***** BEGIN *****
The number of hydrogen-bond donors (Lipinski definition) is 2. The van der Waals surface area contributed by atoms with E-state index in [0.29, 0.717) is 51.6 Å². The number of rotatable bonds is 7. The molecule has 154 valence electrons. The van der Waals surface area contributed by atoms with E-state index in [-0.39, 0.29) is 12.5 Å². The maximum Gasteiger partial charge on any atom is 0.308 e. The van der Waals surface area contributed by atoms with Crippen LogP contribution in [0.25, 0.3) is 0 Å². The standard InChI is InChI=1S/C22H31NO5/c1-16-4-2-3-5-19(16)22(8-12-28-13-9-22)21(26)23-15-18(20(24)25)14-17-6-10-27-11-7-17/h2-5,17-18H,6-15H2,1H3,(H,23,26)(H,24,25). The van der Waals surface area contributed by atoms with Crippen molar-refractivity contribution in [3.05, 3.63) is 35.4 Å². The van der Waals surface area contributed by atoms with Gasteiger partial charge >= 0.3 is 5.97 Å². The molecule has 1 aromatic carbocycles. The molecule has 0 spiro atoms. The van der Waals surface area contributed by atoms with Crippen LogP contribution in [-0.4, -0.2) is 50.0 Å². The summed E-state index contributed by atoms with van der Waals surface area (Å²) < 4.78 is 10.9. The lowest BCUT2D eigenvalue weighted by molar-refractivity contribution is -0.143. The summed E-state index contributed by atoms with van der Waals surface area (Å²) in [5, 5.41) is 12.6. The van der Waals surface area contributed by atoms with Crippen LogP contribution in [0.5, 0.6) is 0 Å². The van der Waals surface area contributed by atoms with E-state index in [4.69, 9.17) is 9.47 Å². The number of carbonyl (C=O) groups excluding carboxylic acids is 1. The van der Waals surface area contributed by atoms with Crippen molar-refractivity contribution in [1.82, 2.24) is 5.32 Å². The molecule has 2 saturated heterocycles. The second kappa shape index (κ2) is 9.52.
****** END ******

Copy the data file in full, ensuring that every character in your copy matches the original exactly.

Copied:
The number of hydrogen-bond donors (Lipinski definition) is 2. The van der Waals surface area contributed by atoms with E-state index in [0.29, 0.717) is 51.6 Å². The number of rotatable bonds is 7. The molecule has 154 valence electrons. The van der Waals surface area contributed by atoms with E-state index in [-0.39, 0.29) is 12.5 Å². The maximum Gasteiger partial charge on any atom is 0.308 e. The van der Waals surface area contributed by atoms with Crippen LogP contribution in [0.25, 0.3) is 0 Å². The standard InChI is InChI=1S/C22H31NO5/c1-16-4-2-3-5-19(16)22(8-12-28-13-9-22)21(26)23-15-18(20(24)25)14-17-6-10-27-11-7-17/h2-5,17-18H,6-15H2,1H3,(H,23,26)(H,24,25). The van der Waals surface area contributed by atoms with Crippen molar-refractivity contribution in [3.05, 3.63) is 35.4 Å². The van der Waals surface area contributed by atoms with Gasteiger partial charge >= 0.3 is 5.97 Å². The molecule has 1 aromatic carbocycles. The molecule has 0 spiro atoms. The van der Waals surface area contributed by atoms with Crippen LogP contribution in [-0.4, -0.2) is 50.0 Å². The summed E-state index contributed by atoms with van der Waals surface area (Å²) < 4.78 is 10.9. The lowest BCUT2D eigenvalue weighted by molar-refractivity contribution is -0.143. The summed E-state index contributed by atoms with van der Waals surface area (Å²) in [5, 5.41) is 12.6. The van der Waals surface area contributed by atoms with Crippen LogP contribution in [0.5, 0.6) is 0 Å². The van der Waals surface area contributed by atoms with E-state index in [4.69, 9.17) is 9.47 Å². The number of carbonyl (C=O) groups excluding carboxylic acids is 1. The van der Waals surface area contributed by atoms with Crippen molar-refractivity contribution in [1.82, 2.24) is 5.32 Å². The molecule has 2 saturated heterocycles. The second kappa shape index (κ2) is 9.52.